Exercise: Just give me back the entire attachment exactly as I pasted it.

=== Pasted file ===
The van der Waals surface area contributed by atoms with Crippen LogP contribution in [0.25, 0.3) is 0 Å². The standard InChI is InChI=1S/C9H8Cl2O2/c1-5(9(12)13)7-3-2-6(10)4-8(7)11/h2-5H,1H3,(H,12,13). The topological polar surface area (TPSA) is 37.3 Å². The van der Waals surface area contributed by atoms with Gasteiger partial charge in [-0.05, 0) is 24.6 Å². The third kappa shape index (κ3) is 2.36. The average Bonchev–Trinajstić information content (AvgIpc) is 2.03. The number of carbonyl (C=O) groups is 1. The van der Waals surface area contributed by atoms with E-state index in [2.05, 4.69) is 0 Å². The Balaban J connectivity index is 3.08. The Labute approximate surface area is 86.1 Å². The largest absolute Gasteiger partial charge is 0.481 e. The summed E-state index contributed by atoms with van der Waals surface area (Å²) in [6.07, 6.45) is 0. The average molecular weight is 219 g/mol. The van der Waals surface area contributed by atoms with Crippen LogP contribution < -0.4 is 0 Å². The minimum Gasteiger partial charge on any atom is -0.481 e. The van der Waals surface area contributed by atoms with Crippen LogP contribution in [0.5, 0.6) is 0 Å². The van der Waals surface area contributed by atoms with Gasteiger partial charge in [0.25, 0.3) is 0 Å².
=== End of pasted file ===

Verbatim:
The van der Waals surface area contributed by atoms with Crippen LogP contribution in [0.25, 0.3) is 0 Å². The standard InChI is InChI=1S/C9H8Cl2O2/c1-5(9(12)13)7-3-2-6(10)4-8(7)11/h2-5H,1H3,(H,12,13). The topological polar surface area (TPSA) is 37.3 Å². The van der Waals surface area contributed by atoms with Gasteiger partial charge in [-0.05, 0) is 24.6 Å². The third kappa shape index (κ3) is 2.36. The average Bonchev–Trinajstić information content (AvgIpc) is 2.03. The number of carbonyl (C=O) groups is 1. The van der Waals surface area contributed by atoms with E-state index in [2.05, 4.69) is 0 Å². The Balaban J connectivity index is 3.08. The Labute approximate surface area is 86.1 Å². The largest absolute Gasteiger partial charge is 0.481 e. The summed E-state index contributed by atoms with van der Waals surface area (Å²) in [6.07, 6.45) is 0. The average molecular weight is 219 g/mol. The van der Waals surface area contributed by atoms with Crippen LogP contribution < -0.4 is 0 Å². The minimum Gasteiger partial charge on any atom is -0.481 e. The van der Waals surface area contributed by atoms with Crippen LogP contribution in [0.5, 0.6) is 0 Å². The van der Waals surface area contributed by atoms with Gasteiger partial charge in [0.25, 0.3) is 0 Å².